What To Know About Cysteamine And Its Skincare Benefits

In the skincare regime, there's never a single solution to cure acne, dark spots, wrinkles, and other skin woes; new oils, creams, and treatments are continuously being developed to help target those issues. In addition, dermatologists are constantly working to create more options for folks with different skin types who can't handle more potent products. You might have heard skincare experts talk about ingredients you want to incorporate into your routine, such as benzoyl peroxide, azelaic acid, niacinamide, and more. Experts have been raving over the new skincare product cysteamine, which helps to treat post-inflammatory hyperpigmentation.


Cysteamine comes in a cream that you can often purchase at your dermatologist's office. While many dermatologists will recommend a similar product — hydroquinone — to treat dark spots since it bleaches the skin, it has a terrible potential side effect: ochronosis, which causes the skin to darken permanently instead of lightening the dark spots if you use hydroquinone for years. So you might wonder how cysteamine is better than hydroquinone if they're supposed to target the same issue. That's why we're here to break down everything you need to know about cysteamine and its skincare benefits.

What is cysteamine?

Cysteamine is similar to hydroquinone. They help lighten the skin and improve melasma, hyperpigmentation, and lentigines (sunspots), and come as a cream or lotion. According to The Clifford Clinic, the Cyspera product system is the first to use cysteamine in its formulations. US Rx states, "the agent in cysteamine reduces the amount of amino acid known as L-cystine or cystine." Cystine helps create melanin, and an influx of melanin causes hyperpigmentation and melasma — so, the cysteamine cream works by preventing melanin from being synthesized.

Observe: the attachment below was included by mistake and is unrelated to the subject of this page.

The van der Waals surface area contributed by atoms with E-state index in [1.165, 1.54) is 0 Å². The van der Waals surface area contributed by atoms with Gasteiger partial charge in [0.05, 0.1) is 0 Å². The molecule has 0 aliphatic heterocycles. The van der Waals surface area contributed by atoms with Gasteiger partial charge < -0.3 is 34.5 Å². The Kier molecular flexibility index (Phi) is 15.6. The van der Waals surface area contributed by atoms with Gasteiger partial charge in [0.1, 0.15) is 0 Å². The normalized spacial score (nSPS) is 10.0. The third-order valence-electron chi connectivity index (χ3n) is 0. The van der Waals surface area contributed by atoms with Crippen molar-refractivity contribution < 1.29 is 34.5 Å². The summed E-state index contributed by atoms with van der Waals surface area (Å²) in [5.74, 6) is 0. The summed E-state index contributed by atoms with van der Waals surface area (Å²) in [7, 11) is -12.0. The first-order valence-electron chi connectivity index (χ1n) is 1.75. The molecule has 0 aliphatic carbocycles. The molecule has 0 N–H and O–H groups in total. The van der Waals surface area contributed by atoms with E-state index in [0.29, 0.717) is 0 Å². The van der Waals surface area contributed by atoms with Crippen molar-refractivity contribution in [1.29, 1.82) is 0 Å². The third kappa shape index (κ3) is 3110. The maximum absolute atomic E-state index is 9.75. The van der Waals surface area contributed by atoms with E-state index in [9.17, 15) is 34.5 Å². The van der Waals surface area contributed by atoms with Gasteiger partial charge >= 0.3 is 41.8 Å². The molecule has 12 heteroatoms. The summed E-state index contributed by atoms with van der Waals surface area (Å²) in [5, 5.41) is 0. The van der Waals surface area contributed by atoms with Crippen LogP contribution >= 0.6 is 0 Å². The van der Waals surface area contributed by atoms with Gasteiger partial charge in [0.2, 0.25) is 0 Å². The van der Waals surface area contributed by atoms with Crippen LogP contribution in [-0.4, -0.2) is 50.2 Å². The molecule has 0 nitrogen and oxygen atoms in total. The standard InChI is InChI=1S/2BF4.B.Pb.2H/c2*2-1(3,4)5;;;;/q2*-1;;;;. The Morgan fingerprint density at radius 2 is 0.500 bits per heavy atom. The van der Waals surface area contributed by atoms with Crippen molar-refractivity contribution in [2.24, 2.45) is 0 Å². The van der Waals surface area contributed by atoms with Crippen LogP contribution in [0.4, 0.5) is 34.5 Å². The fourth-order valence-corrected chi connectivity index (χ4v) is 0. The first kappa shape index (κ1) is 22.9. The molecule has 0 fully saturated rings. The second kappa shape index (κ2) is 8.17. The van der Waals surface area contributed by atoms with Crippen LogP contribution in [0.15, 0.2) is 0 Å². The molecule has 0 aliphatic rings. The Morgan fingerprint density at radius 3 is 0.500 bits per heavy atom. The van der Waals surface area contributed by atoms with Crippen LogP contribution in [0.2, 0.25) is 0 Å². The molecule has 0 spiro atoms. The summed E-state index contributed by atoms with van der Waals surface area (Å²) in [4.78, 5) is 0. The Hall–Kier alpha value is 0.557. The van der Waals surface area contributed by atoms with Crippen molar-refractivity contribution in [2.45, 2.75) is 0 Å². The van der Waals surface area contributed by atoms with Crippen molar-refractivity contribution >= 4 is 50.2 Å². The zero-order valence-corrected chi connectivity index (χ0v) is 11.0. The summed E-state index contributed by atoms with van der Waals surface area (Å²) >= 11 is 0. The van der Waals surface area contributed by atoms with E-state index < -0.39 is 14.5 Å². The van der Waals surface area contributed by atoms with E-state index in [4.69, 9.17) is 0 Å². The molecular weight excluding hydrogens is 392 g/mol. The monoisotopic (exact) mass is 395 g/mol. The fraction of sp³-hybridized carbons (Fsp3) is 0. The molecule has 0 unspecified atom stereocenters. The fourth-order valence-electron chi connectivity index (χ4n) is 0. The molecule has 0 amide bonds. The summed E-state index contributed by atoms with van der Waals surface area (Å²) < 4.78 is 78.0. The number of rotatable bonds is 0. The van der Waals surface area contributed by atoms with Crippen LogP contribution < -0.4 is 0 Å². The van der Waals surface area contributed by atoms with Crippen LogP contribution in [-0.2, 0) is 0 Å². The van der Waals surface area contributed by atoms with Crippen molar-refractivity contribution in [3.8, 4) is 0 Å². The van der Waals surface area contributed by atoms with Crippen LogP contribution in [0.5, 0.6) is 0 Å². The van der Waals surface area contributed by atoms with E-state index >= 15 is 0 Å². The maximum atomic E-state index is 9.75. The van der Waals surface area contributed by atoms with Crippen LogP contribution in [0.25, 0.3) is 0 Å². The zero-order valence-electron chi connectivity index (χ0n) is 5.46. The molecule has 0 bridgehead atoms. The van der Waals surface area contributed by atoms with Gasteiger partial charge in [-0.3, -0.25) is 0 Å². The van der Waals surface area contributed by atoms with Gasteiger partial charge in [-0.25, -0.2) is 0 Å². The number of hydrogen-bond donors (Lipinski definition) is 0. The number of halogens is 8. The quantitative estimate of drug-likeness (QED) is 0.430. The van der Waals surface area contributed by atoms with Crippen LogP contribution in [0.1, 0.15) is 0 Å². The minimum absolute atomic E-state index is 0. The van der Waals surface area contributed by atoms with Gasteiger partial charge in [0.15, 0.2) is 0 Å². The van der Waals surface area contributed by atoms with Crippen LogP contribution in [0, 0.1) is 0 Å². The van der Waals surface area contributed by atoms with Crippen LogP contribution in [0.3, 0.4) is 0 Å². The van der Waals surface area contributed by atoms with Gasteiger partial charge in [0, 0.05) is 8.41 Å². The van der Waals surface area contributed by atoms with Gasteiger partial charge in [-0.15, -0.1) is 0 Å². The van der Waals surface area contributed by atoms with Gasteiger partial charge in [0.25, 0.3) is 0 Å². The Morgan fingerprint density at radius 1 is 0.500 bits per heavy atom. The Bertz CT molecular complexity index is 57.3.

Your body already contains the cysteamine antioxidant that reduces copper and iron ions, controls melanin production, and increases glutathione, affecting the dark spots on your skin. So it's an ideal alternative to hydroquinone if you don't want anything too strong but something that will still work. In addition, if you use cysteamine for a long time, you won't develop ochronosis, so it's safe to use long-term. The downside to using the cream, as with many skincare products, is that it has a bad smell, but manufacturers have used new technology to make it bearable.

Cysteamine skincare benefits

Cyspera is the first cysteamine product introduced for folks to use on their skin. It's not a common product that you will find at your corner drugstore. However, it is considered a cosmetic item, and the three-step system can be purchased without a prescription at many dermatologist offices (via PR Newswire). Cyspera has multiple benefits other than fading skin discoloration, such as preventing the discoloration from reoccurring and treating melasma.


Cysteamine creams are perfect for women with any skin tone, especially darker skin, and who have tried using other brightening products, like vitamin C, azelaic acid, glycolic acid, or retinoids but haven't seen results. Skincare ingredients like retinoids can sometimes be too harsh on the skin, especially if you have sensitive skin, but cysteamine is skin-friendly for every skin type. Even if you have lighter skin, the cysteamine will work to even any discoloration you might have.

Cysteamine side effects and risks